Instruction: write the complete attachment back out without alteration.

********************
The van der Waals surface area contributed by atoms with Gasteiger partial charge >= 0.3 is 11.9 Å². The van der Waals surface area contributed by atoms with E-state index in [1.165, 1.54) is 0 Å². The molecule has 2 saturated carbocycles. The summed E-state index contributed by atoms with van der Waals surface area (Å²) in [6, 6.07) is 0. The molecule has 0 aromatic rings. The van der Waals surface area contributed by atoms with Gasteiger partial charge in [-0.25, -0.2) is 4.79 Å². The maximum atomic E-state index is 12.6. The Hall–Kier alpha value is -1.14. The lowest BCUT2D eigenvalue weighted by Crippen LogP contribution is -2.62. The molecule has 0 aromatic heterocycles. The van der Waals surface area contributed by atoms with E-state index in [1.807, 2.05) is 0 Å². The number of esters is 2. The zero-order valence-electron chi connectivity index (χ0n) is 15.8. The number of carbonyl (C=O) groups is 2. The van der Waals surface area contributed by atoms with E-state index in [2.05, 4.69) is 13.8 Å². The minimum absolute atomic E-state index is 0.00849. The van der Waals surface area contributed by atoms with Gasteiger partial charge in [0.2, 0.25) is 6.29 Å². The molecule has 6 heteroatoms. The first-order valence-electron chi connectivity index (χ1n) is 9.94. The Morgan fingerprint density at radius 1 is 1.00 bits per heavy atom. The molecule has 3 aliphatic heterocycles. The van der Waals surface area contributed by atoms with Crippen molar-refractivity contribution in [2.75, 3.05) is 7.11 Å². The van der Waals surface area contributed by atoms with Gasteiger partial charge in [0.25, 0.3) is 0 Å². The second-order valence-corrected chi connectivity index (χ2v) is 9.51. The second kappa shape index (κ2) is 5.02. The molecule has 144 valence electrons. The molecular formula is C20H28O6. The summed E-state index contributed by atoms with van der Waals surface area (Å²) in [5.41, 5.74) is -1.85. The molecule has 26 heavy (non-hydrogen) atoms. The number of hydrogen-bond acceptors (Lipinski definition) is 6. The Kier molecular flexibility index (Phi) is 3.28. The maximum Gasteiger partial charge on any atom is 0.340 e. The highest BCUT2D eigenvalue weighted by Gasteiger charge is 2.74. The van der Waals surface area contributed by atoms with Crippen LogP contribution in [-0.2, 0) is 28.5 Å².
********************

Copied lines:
The van der Waals surface area contributed by atoms with Gasteiger partial charge >= 0.3 is 11.9 Å². The van der Waals surface area contributed by atoms with E-state index in [1.165, 1.54) is 0 Å². The molecule has 2 saturated carbocycles. The summed E-state index contributed by atoms with van der Waals surface area (Å²) in [6, 6.07) is 0. The molecule has 0 aromatic rings. The van der Waals surface area contributed by atoms with Gasteiger partial charge in [-0.25, -0.2) is 4.79 Å². The maximum atomic E-state index is 12.6. The Hall–Kier alpha value is -1.14. The lowest BCUT2D eigenvalue weighted by Crippen LogP contribution is -2.62. The molecule has 0 aromatic heterocycles. The van der Waals surface area contributed by atoms with E-state index in [1.807, 2.05) is 0 Å². The number of esters is 2. The zero-order valence-electron chi connectivity index (χ0n) is 15.8. The number of carbonyl (C=O) groups is 2. The van der Waals surface area contributed by atoms with E-state index in [2.05, 4.69) is 13.8 Å². The minimum absolute atomic E-state index is 0.00849. The van der Waals surface area contributed by atoms with Gasteiger partial charge in [0.2, 0.25) is 6.29 Å². The molecule has 6 heteroatoms. The first-order valence-electron chi connectivity index (χ1n) is 9.94. The Morgan fingerprint density at radius 1 is 1.00 bits per heavy atom. The molecule has 3 aliphatic heterocycles. The van der Waals surface area contributed by atoms with Crippen molar-refractivity contribution in [2.75, 3.05) is 7.11 Å². The van der Waals surface area contributed by atoms with Gasteiger partial charge in [0.25, 0.3) is 0 Å². The second-order valence-corrected chi connectivity index (χ2v) is 9.51. The second kappa shape index (κ2) is 5.02. The molecule has 144 valence electrons. The molecular formula is C20H28O6. The summed E-state index contributed by atoms with van der Waals surface area (Å²) in [5.41, 5.74) is -1.85. The molecule has 26 heavy (non-hydrogen) atoms. The number of hydrogen-bond acceptors (Lipinski definition) is 6. The Kier molecular flexibility index (Phi) is 3.28. The maximum Gasteiger partial charge on any atom is 0.340 e. The highest BCUT2D eigenvalue weighted by Gasteiger charge is 2.74. The van der Waals surface area contributed by atoms with Crippen LogP contribution in [-0.2, 0) is 28.5 Å².